The Tragedy of King Richard II

Front Cover
Macmillan, 1890 - 192 pages

From inside the book

What people are saying - Write a review

We haven't found any reviews in the usual places.

Other editions - View all

Common terms and phrases

Popular passages

Page 48 - And nothing can we call our own but death, And that small model of the barren earth Which serves as paste and cover to our bones. For God's sake, let us sit upon the ground And tell sad stories of the death of kings...
Page 48 - Cover your heads and mock not flesh and blood With solemn reverence : throw away respect, Tradition, form and ceremonious duty, For you have but mistook me all this while : I live with bread like you, feel want, Taste grief, need friends : subjected thus, How can you say to me, I am a king ? Carlisle.
Page 20 - O ! who can hold a fire in his hand By thinking on the frosty Caucasus? Or cloy the hungry edge of appetite By bare imagination of a feast?
Page 24 - This earth of Majesty this seat of Mars, This other Eden, demi-paradise, This fortress built by Nature for herself Against infection and the hand of war, This happy breed of men, this little world, This precious stone set in the silver sea, Which serves it in the office of a wall, Or as a moat defensive to a house, Against the envy of less happier lands, This blessed plot, this earth, this realm, this England...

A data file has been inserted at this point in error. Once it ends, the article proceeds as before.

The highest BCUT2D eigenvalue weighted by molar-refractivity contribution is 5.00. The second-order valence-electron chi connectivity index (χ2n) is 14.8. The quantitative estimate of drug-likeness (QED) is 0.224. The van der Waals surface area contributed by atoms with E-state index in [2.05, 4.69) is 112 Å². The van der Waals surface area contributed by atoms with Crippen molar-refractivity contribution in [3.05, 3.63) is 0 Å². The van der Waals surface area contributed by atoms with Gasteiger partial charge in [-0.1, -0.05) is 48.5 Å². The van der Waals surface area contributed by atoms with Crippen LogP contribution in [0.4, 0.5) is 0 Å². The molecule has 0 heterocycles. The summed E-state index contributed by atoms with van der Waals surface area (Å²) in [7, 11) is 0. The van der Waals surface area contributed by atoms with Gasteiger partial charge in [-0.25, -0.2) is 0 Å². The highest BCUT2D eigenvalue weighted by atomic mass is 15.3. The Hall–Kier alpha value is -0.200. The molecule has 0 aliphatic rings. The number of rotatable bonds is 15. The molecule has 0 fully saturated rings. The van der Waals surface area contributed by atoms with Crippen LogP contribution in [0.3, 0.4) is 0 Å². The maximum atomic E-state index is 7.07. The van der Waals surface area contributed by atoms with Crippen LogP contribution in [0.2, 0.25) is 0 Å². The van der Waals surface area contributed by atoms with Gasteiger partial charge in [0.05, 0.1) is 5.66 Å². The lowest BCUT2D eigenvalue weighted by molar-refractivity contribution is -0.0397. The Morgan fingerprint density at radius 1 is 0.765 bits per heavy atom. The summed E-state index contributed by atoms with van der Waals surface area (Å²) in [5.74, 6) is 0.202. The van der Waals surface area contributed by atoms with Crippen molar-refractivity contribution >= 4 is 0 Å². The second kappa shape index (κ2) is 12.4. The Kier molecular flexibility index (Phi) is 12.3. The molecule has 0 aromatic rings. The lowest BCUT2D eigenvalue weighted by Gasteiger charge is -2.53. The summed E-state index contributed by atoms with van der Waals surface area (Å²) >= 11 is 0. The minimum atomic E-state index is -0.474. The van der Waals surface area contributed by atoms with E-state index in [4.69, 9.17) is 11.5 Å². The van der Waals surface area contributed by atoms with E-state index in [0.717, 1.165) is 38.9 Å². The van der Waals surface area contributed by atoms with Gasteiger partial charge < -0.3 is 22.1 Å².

Page 45 - Not all the water in the rough rude sea Can wash the balm from an anointed king; The breath of worldly men cannot depose The deputy elected by the Lord.
Page 44 - But when from under this terrestrial ball He fires the proud tops of the eastern pines And darts his light through every guilty hole, Then murders, treasons and detested sins, The cloak of night being pluck'd from off their backs, Stand bare and naked, trembling at themselves...
Page 74 - God save him ; No joyful tongue gave him his welcome home ; But dust was thrown upon his sacred head, Which with such gentle sorrow he shook off, His face still combating with tears and smiles, The badges of his grief and patience, That had not God, for some strong purpose, steeled The hearts of men, they must perforce have melted, And barbarism itself have pitied him.
Page 23 - And thus, expiring, do foretell of him : His rash fierce blaze of riot cannot last ; For violent fires soon burn out themselves...
Page 48 - All murder'd: for within the hollow crown That rounds the mortal temples of a king Keeps Death his court, and there the antic sits, Scoffing his state and grinning at his pomp, Allowing him a breath, a little scene, To monarchize, be fear'd, and kill with looks, Infusing him with self and vain conceit, As if this flesh which walls about our life Were brass impregnable; and humour'd thus Comes at the last, and with a little pin Bores through his castle wall, and — farewell king!
Page 24 - For Christian service and true chivalry, As is the sepulchre in stubborn Jewry Of the world's ransom, blessed Mary's Son : This land of such dear souls, this dear dear land...

Bibliographic information